Fastest Known Times

Attempts at “Fastest Known Times” have become an ever larger part of trail and ultrarunning culture. This is certainly something that individuals have been doing for a long time now, but in the age of instant communication via Facebook, Twitter, Instagram, etc, I think the popularity of these individual time trials has blown up in the last few years. So much so, that a year ago UltraRunning magazine recognized an individual time trial as the Women’s Ultrarunning Performance of the Year. Beyond this, nearly every serious mountain running “fan” seems to know who has the R2R2R FKT, or the JMT, TRT, AT, PCT (just the fact that people know what these acronyms stand for is in large part due to this age of Internet communication).

As a runner there is an obvious draw to these kinds of outings. It’s essentially a way to “race” against previous individuals, and against a certain trail or terrain, without the logistical difficulties or the financial cost of a traditional race. Beyond this, the individual time trial also gives one the opportunity to “race” on trails which will forever be off limits to any kind of official event due to permitting and/or liability issues. I myself have run a small handful of routes (all in Alaska) with the primary purpose of seeing how fast I could do them in comparison to known previous attempts. There’s something very simple, pure, and energizing about doing so. If taken seriously these runs can have the intensity of a race with the solitude and simplicity of any long run by oneself out in the wilderness.

All of this said though, there has always been something that doesn’t quite sit right with me in regards to the fastest known time trend. Perhaps it’s because I spend a lot of time in Boulder where there seems to be a fastest known time for every possible route within 50 miles of town. For me this seems to have the effect of making the “wilderness” around here seem much less like true wilderness, and much more like a city park obstacle course, where everything has been “figured out” or “conquered.”  Beyond this, though, I also feel like the entire notion of “racing” against a certain trail or against people who have run a certain trail in the past is kind of odd.

Again, this is something that I have done a handful of times myself, but it has always felt a little bit bizarre to me to do so. I think this is because there is such a collective energy to racing that is brought out by sharing that experience with several other like-minded people on the same trail, at the same time. To me this collective energy is the biggest reason I have always liked racing. If you take away this collective energy I think it’s hard to recreate your own “race.” Individual time trials and fastest known time attempts are obviously different than races, but when you go out and run a trail as fast as you can, with knowledge of how fast others have run it in the past, and then you publicize the time in which you ran it so as to be compared to everyone else who has run it, is it really that much different than a race? Of course, there is no one else out there doing it at the same time as you, something that in my mind is the main defining characteristic of what racing is. In this sense you end up with this odd dynamic in which you are clearly racing, but you are racing against the recorded history of the past, or against a certain trail or mountain, rather than against other individuals who are out there at the same time testing themselves against you. In this sense an individual time trial is clearly not a race, and at the same time in cases with a prominent precedent it clearly is a race. So, which is it? At the end of the day it might not really matter one way or the other, but see how this can all start to feel like a somewhat odd and confusing thing?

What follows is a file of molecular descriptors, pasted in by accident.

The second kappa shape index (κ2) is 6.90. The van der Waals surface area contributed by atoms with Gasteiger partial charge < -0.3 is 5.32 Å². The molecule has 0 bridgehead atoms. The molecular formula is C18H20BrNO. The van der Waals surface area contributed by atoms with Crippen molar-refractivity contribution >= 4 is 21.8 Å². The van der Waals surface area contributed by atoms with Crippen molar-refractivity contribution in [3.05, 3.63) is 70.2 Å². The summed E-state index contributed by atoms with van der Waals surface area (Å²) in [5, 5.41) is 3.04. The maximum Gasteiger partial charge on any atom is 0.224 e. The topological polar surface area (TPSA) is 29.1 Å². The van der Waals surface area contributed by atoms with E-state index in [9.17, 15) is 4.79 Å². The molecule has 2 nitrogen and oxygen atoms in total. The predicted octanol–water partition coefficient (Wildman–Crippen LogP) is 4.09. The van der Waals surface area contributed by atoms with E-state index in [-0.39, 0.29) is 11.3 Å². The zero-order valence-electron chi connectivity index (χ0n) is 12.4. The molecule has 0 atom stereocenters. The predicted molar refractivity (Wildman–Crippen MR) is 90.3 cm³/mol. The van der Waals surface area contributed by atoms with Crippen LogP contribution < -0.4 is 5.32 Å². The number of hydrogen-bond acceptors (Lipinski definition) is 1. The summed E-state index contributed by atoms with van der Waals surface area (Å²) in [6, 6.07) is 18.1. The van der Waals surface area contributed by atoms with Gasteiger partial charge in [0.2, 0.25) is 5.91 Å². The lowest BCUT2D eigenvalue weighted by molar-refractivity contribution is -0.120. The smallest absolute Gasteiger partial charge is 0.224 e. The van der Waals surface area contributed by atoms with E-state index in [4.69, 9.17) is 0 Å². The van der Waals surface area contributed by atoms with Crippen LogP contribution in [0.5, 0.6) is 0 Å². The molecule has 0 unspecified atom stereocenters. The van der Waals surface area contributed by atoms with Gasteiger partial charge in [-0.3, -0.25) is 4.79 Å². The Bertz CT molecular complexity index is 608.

For better or for worse, racing is a very contrived thing. There are times when this is what we want as runners, but there are also times when we want the extreme opposite of this. We want to go out and run free of competition, free of an agenda, and free of other people’s experiences. Obviously we can choose to do this on any trail at any time, but I do think that as more and more routes around the world become “races” (whether actual races or through well established FKT’s) it becomes a little bit harder to do this. It’s not just folks who are going out trying to run FKT’s that are influenced by the culture. There are certain trails that have come to be known in the trail running community by their individual time trial histories, and virtually any run on that trail is going to be compared to some degree with that history. Much the same way that each year that a race is run will be compared to the history of the previous editions of that race. Running the Grand Canyon is to some degree a different experience for nearly everyone who runs it than it otherwise would be without the well documented history of individual time trials on that trail. Obviously the effect it has on any one individual is up to that individual more than anyone else, but certainly some of the sense of adventure, some of the sense of solitude, and some of the sense of individuality has to be effected by the reality that you can go online and read this entire history of what is in essence a several decades old “race” from rim-to-rim-to-rim (as well as shorter and longer versions: R2R and R2R2R2R2R).